Advice & insights: masterclasses from industry leaders

Unlocking Your Salary Potential: A Conversation with Melissa Carvalho

Melissa Carvalho

Melissa Carvalho

Career Coach

Key Takeaways

  • Research to Know Your Worth: Understand your value by researching industry standards and salary ranges based on experience, education, and market demand.
  • Strategic Salary Inquiry: Utilize creative strategies like deflecting to understand the budgeted salary range from potential employers during negotiations.
  • Preparation is Key: Avoid common mistakes by thoroughly preparing for negotiations, understanding your ideal outcomes, and being ready to discuss more than just salary.
  • Negotiate Beyond Salary: Remember to negotiate for benefits such as PTO, 401k contributions, remote work opportunities, and bonuses which are equally valuable.
  • Making an Interview Impact: Show proactive problem-solving skills and personalize your interaction by researching the interviewer to make a memorable impression.
  • Post-Interview Engagement: Send a personalized thank you note within 24 hours, highlighting key discussion points to stay on the employer’s radar.

Effective Salary Negotiation


Many professionals struggle with finding career fulfillment and effectively negotiating their salaries, often feeling undervalued and stuck in their career progression. This common challenge can lead to a sense of dissatisfaction and uncertainty about how to advocate for oneself in the workplace. Enter Melissa Carvalho, a seasoned career coach with a wealth of experience in guiding individuals through these very obstacles. She offers a roadmap to not only recognize your monetary worth but also to master the art of salary negotiation and achieve job satisfaction. Through Melissa’s expert advice, you’ll learn the importance of preparation, strategic negotiation, and continuous learning, enabling you to align your professional achievements with your personal fulfillment. Her proven strategies promise to transform your career path into a rewarding journey of growth and success.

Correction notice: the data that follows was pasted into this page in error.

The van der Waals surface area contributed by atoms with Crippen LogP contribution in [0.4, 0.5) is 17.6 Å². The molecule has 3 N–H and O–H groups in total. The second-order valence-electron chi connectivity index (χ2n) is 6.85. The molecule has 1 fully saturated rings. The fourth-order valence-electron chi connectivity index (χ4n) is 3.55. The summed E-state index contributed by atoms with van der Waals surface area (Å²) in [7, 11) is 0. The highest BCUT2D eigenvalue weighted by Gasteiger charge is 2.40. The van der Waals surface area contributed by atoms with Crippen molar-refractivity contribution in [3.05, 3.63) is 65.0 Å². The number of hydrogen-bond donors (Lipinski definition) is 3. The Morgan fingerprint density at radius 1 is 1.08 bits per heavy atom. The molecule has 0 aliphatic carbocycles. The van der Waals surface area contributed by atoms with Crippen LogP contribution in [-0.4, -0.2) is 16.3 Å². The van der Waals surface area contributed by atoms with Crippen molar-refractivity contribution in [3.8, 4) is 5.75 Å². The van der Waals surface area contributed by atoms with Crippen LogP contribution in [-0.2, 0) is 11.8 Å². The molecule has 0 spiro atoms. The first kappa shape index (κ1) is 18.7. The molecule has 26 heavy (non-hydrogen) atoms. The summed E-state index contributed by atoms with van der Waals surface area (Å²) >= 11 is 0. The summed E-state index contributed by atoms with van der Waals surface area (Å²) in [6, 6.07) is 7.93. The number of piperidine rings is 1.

“What this means is what is your value based on your experience and the market. “I’m worth a lot” doesn’t mean anything unless you can bring value to this. Researching the salary and knowing the worth based on industry, market, experience, education, etc. will give you the worth you then compare to yourself based on those criteria’s, and yes this can mean you then go for the higher end of the salary as long as you feel good about that value.”

“I like to do multiple searches, one place is salary.com the best source for salary information. The next I do a search of other companies around that potential area and search my position at those companies and try to uncover salary. Normally salary will be in similar ranges. 

Another way I like to salary research is to ask! I typically find people I can speak to through LinkedIn that maybe have held the position previously or are in a competitor company.

During the negotiation process through, I like to figure out the salary through deflecting it. So I ask the question right back. “I defiantly have an idea based on my background and qualifications for the role but I would love to know what you currently have budgeted” 97% of the time you should get the response of the actual salary.”

“Not doing any research at all and not knowing exactly what you want best case scenario, acceptable scenarios all of that is important because you leverage this during the salary negotiation speech and conversation.”

“Our benefits such as PTO, Vacation, 401k, remote opportunities, bonuses, scheduled hours are a few great potential negotiation aspects that don’t get as much attention as they should.”


Interview Preparation Techniques


“Ask what is taking up the interviewers time the most then mention as an employee you would love to get those things off their plate to allow them to focus on what’s important to them. A great way to show you are there to problem solve.